Advocates of spectrum reform recently won a significant victory with the enactment of legislation authorizing the FCC to conduct so-called incentive auctions, through which television broadcasters would be invited to relinquish their spectrum licenses in exchange for a portion of the revenue generated through their resale to wireless carriers.
"The next step is to put the new law to work," Genachowski said, announcing that the agency plans to begin the complex process of drafting rules for the auctions in the fall. "How much spectrum the incentive auctions will ultimately free up will depend on rigorous and fact-based analysis of economics and engineering issues."
Beyond the major incentive auction initiative, Genachowski stressed the need for broad-ranging efforts to drive incremental spectrum enhancements. The FCC, for instance, has been advancing proposals to reallocate portions of the airwaves from satellite to terrestrial use. The agency is also spearheading the deployment of the unused slivers of broadcast spectrum known as white spaces for wireless broadband, calling it "the most significant release of spectrum for unlicensed use in 25 years."
Those efforts are supported by the FCC's recent move to divert revenue under the Universal Service Fund that it administers to a mobility fund designed to make wireless service available to rural and low-income Americans.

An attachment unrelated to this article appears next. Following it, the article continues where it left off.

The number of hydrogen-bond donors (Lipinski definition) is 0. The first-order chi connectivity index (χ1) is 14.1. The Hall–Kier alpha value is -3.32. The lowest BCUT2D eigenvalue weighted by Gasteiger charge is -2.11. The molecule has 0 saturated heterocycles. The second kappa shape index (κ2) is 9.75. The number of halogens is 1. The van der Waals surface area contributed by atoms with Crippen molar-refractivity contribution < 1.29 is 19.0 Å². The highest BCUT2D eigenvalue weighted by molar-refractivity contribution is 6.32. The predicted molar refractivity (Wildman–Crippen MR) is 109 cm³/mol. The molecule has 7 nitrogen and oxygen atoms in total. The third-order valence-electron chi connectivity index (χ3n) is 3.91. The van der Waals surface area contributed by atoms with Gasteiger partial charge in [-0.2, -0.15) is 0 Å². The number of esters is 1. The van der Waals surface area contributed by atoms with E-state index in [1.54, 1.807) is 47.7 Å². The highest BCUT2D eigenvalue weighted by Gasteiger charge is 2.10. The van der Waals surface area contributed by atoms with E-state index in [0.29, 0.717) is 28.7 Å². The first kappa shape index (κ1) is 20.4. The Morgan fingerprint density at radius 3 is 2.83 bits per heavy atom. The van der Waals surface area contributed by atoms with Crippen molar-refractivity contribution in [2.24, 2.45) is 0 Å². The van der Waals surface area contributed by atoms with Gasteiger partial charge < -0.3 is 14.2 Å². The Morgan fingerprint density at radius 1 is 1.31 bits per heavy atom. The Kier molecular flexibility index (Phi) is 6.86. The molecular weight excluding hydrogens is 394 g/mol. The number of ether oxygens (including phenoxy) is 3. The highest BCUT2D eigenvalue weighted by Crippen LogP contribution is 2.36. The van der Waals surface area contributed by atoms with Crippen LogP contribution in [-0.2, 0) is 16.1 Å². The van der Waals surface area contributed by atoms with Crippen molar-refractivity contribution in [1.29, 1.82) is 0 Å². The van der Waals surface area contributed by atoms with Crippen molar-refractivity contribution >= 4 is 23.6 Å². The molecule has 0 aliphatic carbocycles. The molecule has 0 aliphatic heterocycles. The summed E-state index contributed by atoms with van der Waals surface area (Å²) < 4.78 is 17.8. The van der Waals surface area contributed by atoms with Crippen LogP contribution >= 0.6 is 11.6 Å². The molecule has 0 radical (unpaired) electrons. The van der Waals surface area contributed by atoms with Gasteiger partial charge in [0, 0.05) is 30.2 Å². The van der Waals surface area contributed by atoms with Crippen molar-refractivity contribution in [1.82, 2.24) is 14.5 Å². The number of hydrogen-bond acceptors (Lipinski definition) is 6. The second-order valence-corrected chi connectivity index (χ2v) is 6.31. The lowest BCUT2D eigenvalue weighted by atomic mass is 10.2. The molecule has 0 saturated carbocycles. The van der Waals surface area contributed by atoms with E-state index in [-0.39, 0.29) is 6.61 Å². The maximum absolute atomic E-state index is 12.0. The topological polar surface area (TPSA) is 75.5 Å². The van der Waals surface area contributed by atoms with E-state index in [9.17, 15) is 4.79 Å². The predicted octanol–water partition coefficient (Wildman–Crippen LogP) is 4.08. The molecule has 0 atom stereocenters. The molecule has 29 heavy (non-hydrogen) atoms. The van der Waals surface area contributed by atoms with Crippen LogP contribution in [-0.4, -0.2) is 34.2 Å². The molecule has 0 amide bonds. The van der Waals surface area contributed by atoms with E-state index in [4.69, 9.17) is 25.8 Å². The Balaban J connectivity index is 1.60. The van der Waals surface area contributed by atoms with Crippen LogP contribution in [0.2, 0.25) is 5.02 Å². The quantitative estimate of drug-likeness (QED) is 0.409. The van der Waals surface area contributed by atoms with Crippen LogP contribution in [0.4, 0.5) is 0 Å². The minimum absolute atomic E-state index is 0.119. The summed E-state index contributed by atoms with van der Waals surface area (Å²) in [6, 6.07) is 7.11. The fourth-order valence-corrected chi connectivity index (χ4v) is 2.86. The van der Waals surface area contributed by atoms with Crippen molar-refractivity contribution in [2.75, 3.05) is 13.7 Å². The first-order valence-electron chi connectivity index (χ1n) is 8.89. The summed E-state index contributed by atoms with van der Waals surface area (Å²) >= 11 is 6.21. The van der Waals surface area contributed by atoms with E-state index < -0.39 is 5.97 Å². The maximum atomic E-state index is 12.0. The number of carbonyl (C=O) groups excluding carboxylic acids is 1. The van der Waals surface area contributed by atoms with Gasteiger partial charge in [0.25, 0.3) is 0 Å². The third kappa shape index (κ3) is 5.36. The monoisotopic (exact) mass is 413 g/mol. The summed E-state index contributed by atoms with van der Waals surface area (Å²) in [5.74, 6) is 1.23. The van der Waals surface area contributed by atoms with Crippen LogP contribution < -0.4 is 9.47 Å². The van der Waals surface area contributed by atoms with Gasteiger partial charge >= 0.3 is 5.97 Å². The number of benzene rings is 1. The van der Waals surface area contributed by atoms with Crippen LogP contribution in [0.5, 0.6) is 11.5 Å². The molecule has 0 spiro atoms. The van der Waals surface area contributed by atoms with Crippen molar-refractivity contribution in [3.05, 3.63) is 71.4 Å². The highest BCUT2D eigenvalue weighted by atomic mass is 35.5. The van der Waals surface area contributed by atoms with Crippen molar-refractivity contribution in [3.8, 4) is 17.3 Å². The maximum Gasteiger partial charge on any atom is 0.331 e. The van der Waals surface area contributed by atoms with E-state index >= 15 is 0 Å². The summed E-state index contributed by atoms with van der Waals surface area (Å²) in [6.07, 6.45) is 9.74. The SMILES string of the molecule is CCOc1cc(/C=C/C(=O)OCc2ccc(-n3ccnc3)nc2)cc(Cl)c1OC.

Genachowski similarly urged companies in the wireless industry to explore technologies that can wring more use out of the finite amount of available spectrum, such as small cells, efficient receivers and spectrum sharing.
The chairman also took a moment to riff on the recent confirmation of two new commissioners, Jessica Rosenworcel and Ajit Pai, whose nominations had been held up in the Senate for months owing to one member's concerns about the agency's review of LightSquared, a startup with political connections that had sought to build a nationwide wireless network.
"I'm not saying their confirmation is overdue, but they were nominated by President Truman," Genachowski said.
Kenneth Corbin is a Washington, D.C.-based writer who covers government and regulatory issues for CIO.com.
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